Security's weakest link: People

Social engineering is an attacker's greatest tool and enterprises need to address how employees protect a company's assets.

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Often the weakest link in security is not technology, but the people who use it.

People let their guard down to attackers when they are tired or distracted by work. Some feel intimidated. Others just make honest mistakes. Social engineering is often what allows attackers to steal the information they desire.

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Humans can be manipulated. Often the easiest way to get around security systems is by gaining the confidence of the people who work at the targeted company.

For example, famous hacker Kevin Mitnick doesn't have extraordinary technical skills, said Richard Mogull, research director with Gartner's G2, at the company's Information Security Conference 2002 on Wednesday. "Why get through a firewall when you can convince someone at the company to give you their username and password," he said.

Firewalls, intrusion detection systems and antivirus software are just tools to improve security. But dealing with people is what's critical as most security breaches come from within an organization, Mogull said.

Companies need to foster a culture that is conscious of social engineering, Mogull said. Employees need to be aware of the techniques that attackers use to compromise security.

"Management also needs to realize that security is more than just a line item in the IT budget. It's both a business process and educational issue," Mogull said.

Social engineering comes in many flavors. One kind may involve an attacker getting to know a person intimately and then using that knowledge to steal vital information. Sifting through garbage for sensitive information is another kind of tactic called dumpster diving. Then there is "phreaking" or trying to break into voicemail boxes. Often, users set their voicemail password to the same number as their extension.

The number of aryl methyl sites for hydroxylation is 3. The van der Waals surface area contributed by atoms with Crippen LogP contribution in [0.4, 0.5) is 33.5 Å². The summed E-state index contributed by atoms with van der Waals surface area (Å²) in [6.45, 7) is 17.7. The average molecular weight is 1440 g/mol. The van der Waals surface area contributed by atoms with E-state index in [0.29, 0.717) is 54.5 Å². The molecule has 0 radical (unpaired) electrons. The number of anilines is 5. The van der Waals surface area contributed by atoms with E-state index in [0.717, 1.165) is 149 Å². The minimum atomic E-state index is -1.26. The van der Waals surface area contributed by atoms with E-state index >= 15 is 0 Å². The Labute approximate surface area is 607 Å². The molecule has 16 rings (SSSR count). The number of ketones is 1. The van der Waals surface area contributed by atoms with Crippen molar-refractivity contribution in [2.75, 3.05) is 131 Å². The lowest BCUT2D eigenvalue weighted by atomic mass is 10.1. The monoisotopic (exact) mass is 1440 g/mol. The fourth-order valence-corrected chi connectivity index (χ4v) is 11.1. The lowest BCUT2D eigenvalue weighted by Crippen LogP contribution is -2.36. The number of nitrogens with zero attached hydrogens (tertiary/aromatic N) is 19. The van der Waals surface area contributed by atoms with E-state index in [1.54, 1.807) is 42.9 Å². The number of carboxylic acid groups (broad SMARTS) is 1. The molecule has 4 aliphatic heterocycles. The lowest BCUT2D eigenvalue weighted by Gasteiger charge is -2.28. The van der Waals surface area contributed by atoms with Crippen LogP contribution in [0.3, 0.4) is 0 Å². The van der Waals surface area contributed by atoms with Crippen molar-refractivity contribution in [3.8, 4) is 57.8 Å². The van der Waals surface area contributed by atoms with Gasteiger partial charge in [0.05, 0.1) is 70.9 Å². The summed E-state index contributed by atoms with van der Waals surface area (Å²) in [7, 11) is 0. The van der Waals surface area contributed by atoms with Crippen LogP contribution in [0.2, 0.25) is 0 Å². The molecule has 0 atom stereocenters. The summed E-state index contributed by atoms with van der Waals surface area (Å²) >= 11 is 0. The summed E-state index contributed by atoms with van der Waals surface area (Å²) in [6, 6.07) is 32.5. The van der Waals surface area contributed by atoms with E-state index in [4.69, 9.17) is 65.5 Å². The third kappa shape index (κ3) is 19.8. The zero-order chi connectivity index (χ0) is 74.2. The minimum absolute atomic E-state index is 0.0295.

Another very successful method is calling IT support pretending to be a "hopeless user." This method allows an attacker to learn about the login process. Such an approach plays off another element of social engineering, namely gaining the trust of the support person by making him feel good about himself, Mogull said.

An attacker can also pickpocket a PDA full of contacts and passwords. There is also reverse social engineering. This involves an attacker calling someone and leaving a message about a problem. The target calls back but then the attacker requires them to verify their password and other sensitive information.

Combating social engineering requires educating employees about such techniques, Mogull said. It also requires sound policies. Proper password procedures are an important area to focus on.

Ensuring strong passwords is critical, Mogull said. Family names or nicknames are bad. Anniversaries or birthdays are out. Pet names are out. Sports teams are taboo. "What if someone sneaks into the office and sees you have a Green Bay Packers poster? Guessing your password is something like 'Go Packers' isn't very difficult," he said.

Using the same password for both work and personal accounts is a dangerous practice, Mogull said. What if you use your work password at an untrustworthy Web site? Unique passwords are important.

There are tools available that allow users to reset their own password by requiring them to filling in some information that would be hard for an attacker to learn. Such a step removes IT from the password dolling business. Under such a case, an attacker can't pose as an IT worker to get a password.

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